Facing a Deficit – 1980

Locking Back Deficit

 

 

June 9, 2021

An $80,000 deficit from 1979 greeted the CEDA members at the 1980 Annual General Meeting. The more than $300,000 in expenditures in the previous year had outstripped revenue by that much. Treasurer R. Ellis explained there were three reasons for this deficit: 

• a decrease in income from membership dues caused by numerous mergers

• increased activity by all committees, especially the Operations Research group 

• a loss in operation at the 1979 St. John’s Conference

Mr. Ellis stressed that the association was still financially sound, and noted that neither the annual dues or the conference fees had been increased for several years.

Executive Director Richard Taylor announced his resignation effective in May so that he could take up a position with COPEL in Quebec. A recruitment committee was set up under the Chairmanship of incoming President Jack Nairn to seek a replacement. The committee eventually selected the current President, Stan Wild, an experienced association executive who at that time was employed as President of the Warehousing Association.

At a Board meeting in fall 1980, a motion was made that “in order to cut our conference costs and decrease future expenses, CEDA discontinue the practice of paying the airfare of delegates attending the conference.” Under this 20-year-old provision, CEDA had been paying the return economy airfare of one delegate per member company. Past President Jim Redmond warned the Directors that they should think carefully about this motion; it was his opinion that the practice should be continued, as it encouraged smaller, less wealthy members to attend the annual conference. The Directors considered Mr. Redmond’s remarks, but voted to discontinue paying airfare to conferences, subject to the approval of the 1981 Annual General Meeting.

To ensure that large member companies in CEDA did not pay a disproportionally large membership fee, a $200 million dollar ceiling was placed on annual sales for the purpose of calculating member fees. The standard multiplier used in calculating membership costs had made no allowances for members with a larger volume of sales; the fee ceiling allowed larger members to limit their membership fees. This ceiling was seen by the directors as a stop-gap measure until a more equitable system of determining membership dues was decided upon.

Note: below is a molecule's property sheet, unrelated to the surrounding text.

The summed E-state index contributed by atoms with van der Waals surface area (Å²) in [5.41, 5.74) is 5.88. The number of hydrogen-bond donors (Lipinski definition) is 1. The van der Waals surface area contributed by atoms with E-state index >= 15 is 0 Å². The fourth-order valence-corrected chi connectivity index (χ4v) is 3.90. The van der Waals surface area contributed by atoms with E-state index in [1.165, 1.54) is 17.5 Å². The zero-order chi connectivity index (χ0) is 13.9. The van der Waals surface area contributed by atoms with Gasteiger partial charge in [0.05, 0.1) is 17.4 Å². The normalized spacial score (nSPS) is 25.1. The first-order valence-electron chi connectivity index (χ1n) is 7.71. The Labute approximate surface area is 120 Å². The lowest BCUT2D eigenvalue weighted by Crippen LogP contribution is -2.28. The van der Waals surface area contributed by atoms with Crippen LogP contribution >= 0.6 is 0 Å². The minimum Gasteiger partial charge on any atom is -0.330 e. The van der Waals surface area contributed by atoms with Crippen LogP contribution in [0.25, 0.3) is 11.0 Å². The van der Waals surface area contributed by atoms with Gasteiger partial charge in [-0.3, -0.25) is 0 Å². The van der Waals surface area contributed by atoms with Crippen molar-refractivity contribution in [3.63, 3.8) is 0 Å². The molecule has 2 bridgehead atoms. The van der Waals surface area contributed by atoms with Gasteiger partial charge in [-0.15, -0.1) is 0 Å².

The Board decided to set up a system whereby members would be required to report their annual sales in confidence to the Executive Director, so that membership fees could be accurately computed. Up until this time the Executive Director had estimated members sales and it was generally agreed that most estimates were low. (The only members who ever complained about the estimates were those whose sales were overestimated… and there were precious few of those.)

Acting on a recommendation made at meetings held in September and November 1979, the Directors approved a draft bylaw that would change the titles of the CEDA Executive. The President would become the Chairman of the Board, Vice Presidents would become Vice Chairmen of the Board, and the Executive Director would become President. The proposed changes required the approval of the members and were therefore to be circulated to members with the agenda for the 1981 Annual meeting with a recommendation that they be approved. (The change was voted on and approved the next year.

Source: CEDA: Fifty Years of Service – An Historical Review of the Canadian Electrical Distributors Association, 1934 to 1984, Kerrwil Publications. Please feel free to reach out to us any time if you have great photos, historical anecdotes or perspectives. We would love to hear from you; linegoyette@kerrwil.com. 

Photo courtesy of jarmoluk at Pixabay.

 

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